A lexicographer's AO
Dictionary editing is, on the whole, a quiet affair. News and publicity photographers over the years have struggled to make something interesting out of me sitting – initially in front of a typewriter and filing cards, later at a computer, and failed. The most enterprising one that I can remember had me standing on one of the mound outside Building W6 at Macquarie University. I had to hold a dictionary – a big one – in each hand and, on command, lightly and gracefully throw the dictionaries up into the air.
And then scramble to catch them, although the photographer didn’t care about that bit.
So you would think that dictionary editors are not cut out to get honours from their country. They are not heroic enough, audacious enough, even just noticeable enough. But last Thursday I was presented with an AO at Government House.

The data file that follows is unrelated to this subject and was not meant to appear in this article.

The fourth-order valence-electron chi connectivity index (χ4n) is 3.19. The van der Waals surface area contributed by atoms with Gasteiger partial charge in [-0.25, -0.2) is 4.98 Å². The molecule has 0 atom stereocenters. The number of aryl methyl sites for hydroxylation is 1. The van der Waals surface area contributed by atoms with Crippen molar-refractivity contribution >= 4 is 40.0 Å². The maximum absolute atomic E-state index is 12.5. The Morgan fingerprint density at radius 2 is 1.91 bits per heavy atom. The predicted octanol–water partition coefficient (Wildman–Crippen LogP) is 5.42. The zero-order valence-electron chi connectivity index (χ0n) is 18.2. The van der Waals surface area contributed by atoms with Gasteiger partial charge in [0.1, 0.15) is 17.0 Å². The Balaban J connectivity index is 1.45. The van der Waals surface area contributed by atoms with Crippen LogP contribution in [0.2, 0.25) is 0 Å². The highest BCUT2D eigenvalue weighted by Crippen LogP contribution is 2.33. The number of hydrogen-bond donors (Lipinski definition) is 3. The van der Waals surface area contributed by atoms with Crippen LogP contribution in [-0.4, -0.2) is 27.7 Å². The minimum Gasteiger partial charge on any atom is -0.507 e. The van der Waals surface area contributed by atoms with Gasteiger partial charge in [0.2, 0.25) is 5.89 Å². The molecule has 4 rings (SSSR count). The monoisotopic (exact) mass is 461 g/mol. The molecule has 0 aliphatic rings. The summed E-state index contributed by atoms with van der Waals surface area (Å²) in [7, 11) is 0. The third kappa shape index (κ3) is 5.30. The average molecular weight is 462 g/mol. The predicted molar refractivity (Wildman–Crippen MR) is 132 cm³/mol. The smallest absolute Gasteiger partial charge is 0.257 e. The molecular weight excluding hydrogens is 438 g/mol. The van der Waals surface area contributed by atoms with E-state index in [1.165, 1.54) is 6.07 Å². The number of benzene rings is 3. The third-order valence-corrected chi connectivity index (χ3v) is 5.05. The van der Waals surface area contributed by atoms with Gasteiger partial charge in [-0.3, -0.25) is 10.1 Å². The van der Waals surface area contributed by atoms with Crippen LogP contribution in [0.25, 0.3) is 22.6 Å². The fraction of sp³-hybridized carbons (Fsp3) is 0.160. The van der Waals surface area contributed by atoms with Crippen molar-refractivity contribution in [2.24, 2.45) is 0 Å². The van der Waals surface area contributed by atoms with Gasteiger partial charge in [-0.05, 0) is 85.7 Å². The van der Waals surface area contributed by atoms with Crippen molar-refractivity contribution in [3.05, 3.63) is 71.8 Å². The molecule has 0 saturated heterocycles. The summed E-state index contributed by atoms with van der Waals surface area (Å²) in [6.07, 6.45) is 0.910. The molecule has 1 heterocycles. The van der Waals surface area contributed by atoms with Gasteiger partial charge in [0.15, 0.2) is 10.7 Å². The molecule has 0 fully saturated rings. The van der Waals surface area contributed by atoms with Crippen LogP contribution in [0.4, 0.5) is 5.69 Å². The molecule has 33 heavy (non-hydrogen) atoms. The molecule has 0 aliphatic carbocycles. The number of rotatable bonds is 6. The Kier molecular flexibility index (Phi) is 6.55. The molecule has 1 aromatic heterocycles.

All this fell to me because it was part of my role to be the visible presence of the dictionary in the media, its spokesperson and voice in the public domain. I threw the dictionaries in the air, I fended off the media attack on addition of misogyny, and said fuckwit on breakfast TV. So I think that some part of the process of giving this honour to me – and I am very honoured and grateful – is to express the value that the community places on Macquarie Dictionary. They can’t actually make a dictionary an Officer of the Order of Australia so they grab hold of the person they associate with the dictionary instead.
It is nice to know the community at large appreciates the work that many editors over the years have done in keeping the complete record of our language, as we say so often. The chief responsibility for carrying on that task falls to the new Editor, Alison Moore.
And so celebrations all round.